17 Facts About Wind Power
17 Facts About Wind Power
CAMPAIGN: GM Energy Efficiency
Today we announced the expansion of our renewable energy portfolio. GM has signed a power purchase agreement to procure 34 megawatts of wind energy to power four of our Mexico facilities. Thirty-four megawatts is a lot of power. So much, in fact, that it takes about 17 wind turbines to generate it. So we’ve pulled together 17 facts about wind energy and our latest renewable energy project.
- This is GM’s first use of wind power.
- Wind energy was first developed in China and Persia over 4,000 years ago through the use of windmills.
- The first electricity-generating wind turbine was invented in 1888 by Charles F. Brush.
- A typical wind turbine generates 2 to 2.5 megawatts of energy.
- Modern wind turbines produce 15 times more electricity than the typical turbine did in 1990.
- When this project is complete, more than 12 percent of our North American energy consumption will come from renewable energy sources.
- The power produced by 34 megawatts of wind is 180,000,000 megawatt hours, which could charge 22,500,000 Chevrolet Volts.
- Our current renewable energy portfolio is comprised of solar, landfill gas and waste to energy. These sources amount to 104 megawatts of renewable energy.
- We set a goal to use 125 megawatts of renewable energy by 2020. This project will allow us to reach the goal four years early.
- Energy generated by the wind turbines will power most of GM’s Toluca Complex – a facility sitting on 104 acres.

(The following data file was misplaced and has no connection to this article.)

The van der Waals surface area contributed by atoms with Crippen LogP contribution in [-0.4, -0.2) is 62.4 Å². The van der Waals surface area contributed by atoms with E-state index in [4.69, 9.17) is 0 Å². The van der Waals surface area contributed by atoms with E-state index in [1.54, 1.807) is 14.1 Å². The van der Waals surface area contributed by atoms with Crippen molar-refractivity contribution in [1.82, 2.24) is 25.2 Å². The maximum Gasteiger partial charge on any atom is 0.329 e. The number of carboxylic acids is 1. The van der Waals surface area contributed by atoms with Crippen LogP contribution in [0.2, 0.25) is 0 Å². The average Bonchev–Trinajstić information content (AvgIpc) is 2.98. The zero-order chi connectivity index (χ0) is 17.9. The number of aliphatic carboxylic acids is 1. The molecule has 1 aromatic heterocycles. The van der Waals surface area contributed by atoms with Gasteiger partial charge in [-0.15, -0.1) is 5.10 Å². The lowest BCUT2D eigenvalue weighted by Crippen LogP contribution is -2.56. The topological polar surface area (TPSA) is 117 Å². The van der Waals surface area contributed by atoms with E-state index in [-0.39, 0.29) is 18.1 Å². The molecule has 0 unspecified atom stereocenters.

- The remaining capacity will help power three other facilities – our Silao, San Luis Potosi and Ramos Arizpe complexes.
- In 2013, these four facilities organized several tree plantings in their plant communities, resulting in 8,000 new trees.
- Our Silao facility just completed its first renewable energy project at the end of last year – a 20 kilowatt solar array.
- Mexico was identified as a good fit for our first wind project because energy is fed to a national grid, making it easier to add or reduce capacity at various facilities.
- The cost for traditional power in Mexico is about a third greater than in the United States, another good reason for finding alternatives, like wind.
- The use of wind power will avoid nearly 40,000 tons of carbon dioxide emissions annually, equivalent of taking 8,421 passenger vehicles off the road.
- We signed the power purchase agreement with Enel Green Power, which is developing and constructing a massive wind farm in Palo Alto, Mexico, a site most famous for the Battle of Palo Alto between the United States and Mexico.